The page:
When I realized that I’d have to get sober, I figured that it meant the death of my creativity, and that I wouldn’t be funny anymore.

As time went on, I kept hearing new stories, either in books, film, or through people in recovery, and my perspective shifted. I started to understand that creativity is an ongoing process without right or wrong answers. There’s not an endgame, just discovery. Creativity involves dealing with our experiences, putting abstract images into a narrative, and giving names to nameless feelings. Art can be incredibly healing and therapeutic. It’s not about getting “butts in the seats” or having a blue check to your name on Twitter. You aren’t required to be creative or create things for anybody other than yourself. Thinking of art as a product or a way to gain followers on social media is an incredibly cynical approach, in my opinion. 

I’ve found that “getting my shit together,” which was only possible when I ditched drugs and alcohol and went into recovery, was the best way to reconnect with my creativity. When I started to address the reasons why I drank, I was able to have a much more stable life. (Not going to lie, this took a couple years.) But having that stability built the foundation I needed to be creative and make new projects I was excited about. I realized that living the tumultuous life of a tortured, substance-using artist who was always on the verge of having a breakdown was not conducive to creating anything. 

Being creative in recovery is like a lot of other things in recovery; it involves being kind to yourself and showing up for yourself. It’s more about letting things happen than trying to force them. I now understand that the pause I had to take in early sobriety was actually an integral part of my creative process. This “fallow state,” was necessary for my recovery — to rest, recharge, and heal. In those early days I listened to Lou Reed’s The Blue Mask quite a bit. Reed made the album right after he got sober, and it’s packed full of gut-wrenchingly honest songs about the pain that comes from living with addiction. And frankly, it was nice to know that I could still have rock and roll without the drugs.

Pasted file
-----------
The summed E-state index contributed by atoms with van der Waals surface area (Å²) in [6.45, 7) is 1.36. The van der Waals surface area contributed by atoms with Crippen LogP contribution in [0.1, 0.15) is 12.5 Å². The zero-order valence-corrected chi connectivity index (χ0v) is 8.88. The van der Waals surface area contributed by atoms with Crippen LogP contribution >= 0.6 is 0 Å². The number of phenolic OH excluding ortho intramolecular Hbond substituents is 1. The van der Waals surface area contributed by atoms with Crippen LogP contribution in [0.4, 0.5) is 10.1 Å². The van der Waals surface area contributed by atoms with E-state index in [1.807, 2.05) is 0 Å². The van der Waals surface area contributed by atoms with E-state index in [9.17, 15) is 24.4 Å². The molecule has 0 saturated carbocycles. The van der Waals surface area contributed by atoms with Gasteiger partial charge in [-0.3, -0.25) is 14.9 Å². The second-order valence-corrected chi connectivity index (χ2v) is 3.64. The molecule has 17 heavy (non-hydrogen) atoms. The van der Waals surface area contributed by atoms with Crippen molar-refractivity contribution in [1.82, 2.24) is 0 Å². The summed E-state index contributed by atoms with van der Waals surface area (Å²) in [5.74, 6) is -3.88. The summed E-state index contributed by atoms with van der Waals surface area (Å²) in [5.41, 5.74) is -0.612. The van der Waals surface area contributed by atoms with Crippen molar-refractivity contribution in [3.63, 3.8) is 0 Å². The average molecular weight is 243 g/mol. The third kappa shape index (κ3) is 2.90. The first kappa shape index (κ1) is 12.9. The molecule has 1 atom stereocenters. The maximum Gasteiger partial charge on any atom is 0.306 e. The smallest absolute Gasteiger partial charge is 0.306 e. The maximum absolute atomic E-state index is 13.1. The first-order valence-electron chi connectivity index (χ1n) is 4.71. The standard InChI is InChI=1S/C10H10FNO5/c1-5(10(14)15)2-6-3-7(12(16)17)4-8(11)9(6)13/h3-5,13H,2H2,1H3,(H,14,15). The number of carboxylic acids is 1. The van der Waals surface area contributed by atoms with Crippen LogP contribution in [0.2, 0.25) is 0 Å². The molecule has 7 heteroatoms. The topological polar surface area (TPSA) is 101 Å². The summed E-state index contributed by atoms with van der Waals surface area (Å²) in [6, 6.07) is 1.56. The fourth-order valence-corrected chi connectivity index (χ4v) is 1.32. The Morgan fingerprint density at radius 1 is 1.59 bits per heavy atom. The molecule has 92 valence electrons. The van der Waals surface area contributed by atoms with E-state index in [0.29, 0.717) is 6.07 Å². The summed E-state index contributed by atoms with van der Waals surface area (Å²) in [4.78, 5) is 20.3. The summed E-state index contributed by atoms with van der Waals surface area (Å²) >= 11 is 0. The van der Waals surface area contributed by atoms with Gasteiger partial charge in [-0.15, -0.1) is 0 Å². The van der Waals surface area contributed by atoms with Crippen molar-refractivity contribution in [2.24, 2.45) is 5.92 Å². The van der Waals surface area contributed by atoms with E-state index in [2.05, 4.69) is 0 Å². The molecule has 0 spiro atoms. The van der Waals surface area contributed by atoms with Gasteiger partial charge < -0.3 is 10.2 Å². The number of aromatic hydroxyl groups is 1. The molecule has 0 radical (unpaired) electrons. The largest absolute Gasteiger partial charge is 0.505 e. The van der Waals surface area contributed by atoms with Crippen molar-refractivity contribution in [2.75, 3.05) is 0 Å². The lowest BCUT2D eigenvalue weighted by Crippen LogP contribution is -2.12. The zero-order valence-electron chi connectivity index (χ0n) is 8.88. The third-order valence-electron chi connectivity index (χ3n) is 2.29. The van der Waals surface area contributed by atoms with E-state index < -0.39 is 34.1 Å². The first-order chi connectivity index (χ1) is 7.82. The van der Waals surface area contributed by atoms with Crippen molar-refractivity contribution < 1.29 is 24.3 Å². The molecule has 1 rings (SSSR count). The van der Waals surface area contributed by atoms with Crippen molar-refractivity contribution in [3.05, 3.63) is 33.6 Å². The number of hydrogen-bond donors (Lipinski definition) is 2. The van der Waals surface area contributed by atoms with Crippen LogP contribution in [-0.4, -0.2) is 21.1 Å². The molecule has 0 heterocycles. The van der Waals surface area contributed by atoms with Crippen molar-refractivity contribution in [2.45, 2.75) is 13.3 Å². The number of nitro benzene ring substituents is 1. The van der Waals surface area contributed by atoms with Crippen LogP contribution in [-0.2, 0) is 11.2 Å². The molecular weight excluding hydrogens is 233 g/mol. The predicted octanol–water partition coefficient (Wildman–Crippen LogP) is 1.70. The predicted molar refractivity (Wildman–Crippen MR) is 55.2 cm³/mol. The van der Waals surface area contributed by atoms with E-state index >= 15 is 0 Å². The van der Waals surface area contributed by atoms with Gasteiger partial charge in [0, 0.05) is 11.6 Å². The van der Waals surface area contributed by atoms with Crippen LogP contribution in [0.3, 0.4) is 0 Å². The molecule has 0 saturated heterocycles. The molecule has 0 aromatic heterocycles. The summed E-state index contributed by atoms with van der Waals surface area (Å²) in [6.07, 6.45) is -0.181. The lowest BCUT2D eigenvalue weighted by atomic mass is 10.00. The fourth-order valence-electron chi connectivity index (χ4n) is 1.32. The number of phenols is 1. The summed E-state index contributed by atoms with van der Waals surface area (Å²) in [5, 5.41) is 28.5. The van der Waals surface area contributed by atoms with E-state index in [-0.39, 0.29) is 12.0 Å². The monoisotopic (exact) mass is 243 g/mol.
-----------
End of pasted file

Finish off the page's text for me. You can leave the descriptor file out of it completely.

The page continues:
The myth that you have to self-destructively use substances in order to be talented is just plain garbage, my friend. The multitude of artists in recovery who are doing amazing work have proven this cliche wrong time and time again. Alcohol doesn’t enhance creativity or give you any kind of edge you can’t otherwise find inside yourself. If you aren’t sure, I invite you to listen to Waves of Fear from The Blue Mask. 

And if you don’t feel creative, or you can’t be creative right now because of all of the other things you’re dealing with, that’s ok. When you feel ready, it will be waiting for you. It doesn’t go anywhere, because it’s already a part of you. 

I realized that living the tumultuous life of a tortured, substance-using artist who was always on the verge of having a breakdown was not conducive to creating anything. 

I’ll close with my favorite quote from King’s memoir. “It starts with this: Put your desk in the corner, and every time you sit down there to write, remind yourself why it isn’t in the middle of the room. Life isn’t a support system for art. It’s the other way around.”